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'Petya' cyber attack: What is this ransomware and is it more dangerous than WannaCry?

Systems are shutting themselves down and workers are being told to leave their desks

Andrew Griffin
Tuesday 27 June 2017 16:00 BST
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An employee sits next to a payment terminal out of order at a branch of Ukraine's state-owned bank Oschadbank
An employee sits next to a payment terminal out of order at a branch of Ukraine's state-owned bank Oschadbank (Reuters)

A virus is spreading rapidly across the world, shutting down some of the world's biggest companies with apparently no way of stopping it.

It would be shocking if it didn't sound so much like the last crippling attack on the internet – Wannacry, which took down the NHS as well as a range of other huge companies just a couple of months ago.

And the two appear to have come from the same family. That will come as an extra to worry to IT professionals – in part because the disastrous effects of Wannacry were supposed to have been patched and fixed, and in part because when the virus originally spread it was only stopped by a stroke of luck.

This time around it seems to be a strain of malware known as Petya, which has been re-engineered into a specific version called Petrwrap. That malware is well-known – it has been written about at length by IT professionals, even before the rise of Wannacry – but many antiviruses and patches are still not able to defend against it.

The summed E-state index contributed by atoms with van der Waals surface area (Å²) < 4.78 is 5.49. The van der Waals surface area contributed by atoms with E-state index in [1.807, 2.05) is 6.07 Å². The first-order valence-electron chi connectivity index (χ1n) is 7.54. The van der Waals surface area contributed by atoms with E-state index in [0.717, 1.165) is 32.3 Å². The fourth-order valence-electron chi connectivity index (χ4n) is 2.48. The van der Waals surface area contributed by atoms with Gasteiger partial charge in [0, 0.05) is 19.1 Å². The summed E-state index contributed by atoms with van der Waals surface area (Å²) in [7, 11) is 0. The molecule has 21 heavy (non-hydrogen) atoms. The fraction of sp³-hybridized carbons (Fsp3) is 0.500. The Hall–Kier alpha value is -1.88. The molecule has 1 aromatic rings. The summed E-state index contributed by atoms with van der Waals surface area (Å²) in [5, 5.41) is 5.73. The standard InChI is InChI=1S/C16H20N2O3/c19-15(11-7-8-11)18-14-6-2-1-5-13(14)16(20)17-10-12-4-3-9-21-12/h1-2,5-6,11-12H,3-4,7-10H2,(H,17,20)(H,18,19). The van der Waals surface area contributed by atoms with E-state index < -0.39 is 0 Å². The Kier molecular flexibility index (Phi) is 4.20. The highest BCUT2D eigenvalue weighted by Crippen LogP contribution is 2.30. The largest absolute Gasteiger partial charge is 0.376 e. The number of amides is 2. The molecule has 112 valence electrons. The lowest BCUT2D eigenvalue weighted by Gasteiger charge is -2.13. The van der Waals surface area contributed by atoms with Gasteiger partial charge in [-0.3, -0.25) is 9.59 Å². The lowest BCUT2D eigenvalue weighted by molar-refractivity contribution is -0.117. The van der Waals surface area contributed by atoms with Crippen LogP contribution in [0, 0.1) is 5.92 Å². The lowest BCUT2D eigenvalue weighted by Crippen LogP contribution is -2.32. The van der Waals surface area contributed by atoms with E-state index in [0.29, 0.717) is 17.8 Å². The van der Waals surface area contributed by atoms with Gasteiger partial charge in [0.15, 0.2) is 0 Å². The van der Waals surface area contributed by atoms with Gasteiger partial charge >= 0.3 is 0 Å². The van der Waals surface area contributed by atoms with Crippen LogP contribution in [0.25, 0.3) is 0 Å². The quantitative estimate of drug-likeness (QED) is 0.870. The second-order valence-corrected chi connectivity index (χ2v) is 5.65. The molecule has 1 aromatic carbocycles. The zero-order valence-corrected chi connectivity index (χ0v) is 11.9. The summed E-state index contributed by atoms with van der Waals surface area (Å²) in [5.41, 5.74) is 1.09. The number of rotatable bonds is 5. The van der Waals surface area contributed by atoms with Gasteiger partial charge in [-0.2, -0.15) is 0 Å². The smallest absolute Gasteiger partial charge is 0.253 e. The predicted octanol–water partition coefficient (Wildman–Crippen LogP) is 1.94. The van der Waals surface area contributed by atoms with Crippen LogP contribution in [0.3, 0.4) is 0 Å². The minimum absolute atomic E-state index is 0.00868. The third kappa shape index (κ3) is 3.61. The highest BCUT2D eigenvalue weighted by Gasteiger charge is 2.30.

Likewise, some cyber security firms including Symantec have said that the hack makes use of the EternalBlue exploit – the exact thing that let Wannacry manage to worm itself into people's computers. That has been patched by Microsoft – it takes advantage of a vulnerability in part of Windows – but that patch must be applied by the owners of devices, which often aren't updated and sometimes can't be.

Petrwrap is ransomware, and is presenting itself as such to those people who are infected: when a computer or system goes down, it shows a screen telling people to pay a bitcoin ransom if they want to get their files back. As The Independent wrote in its guide to ransomware the first time around, this sort of malicious software exists primarily if not solely to make money – even if it mostly does a bad job of it, since most people have backups and don't pay.

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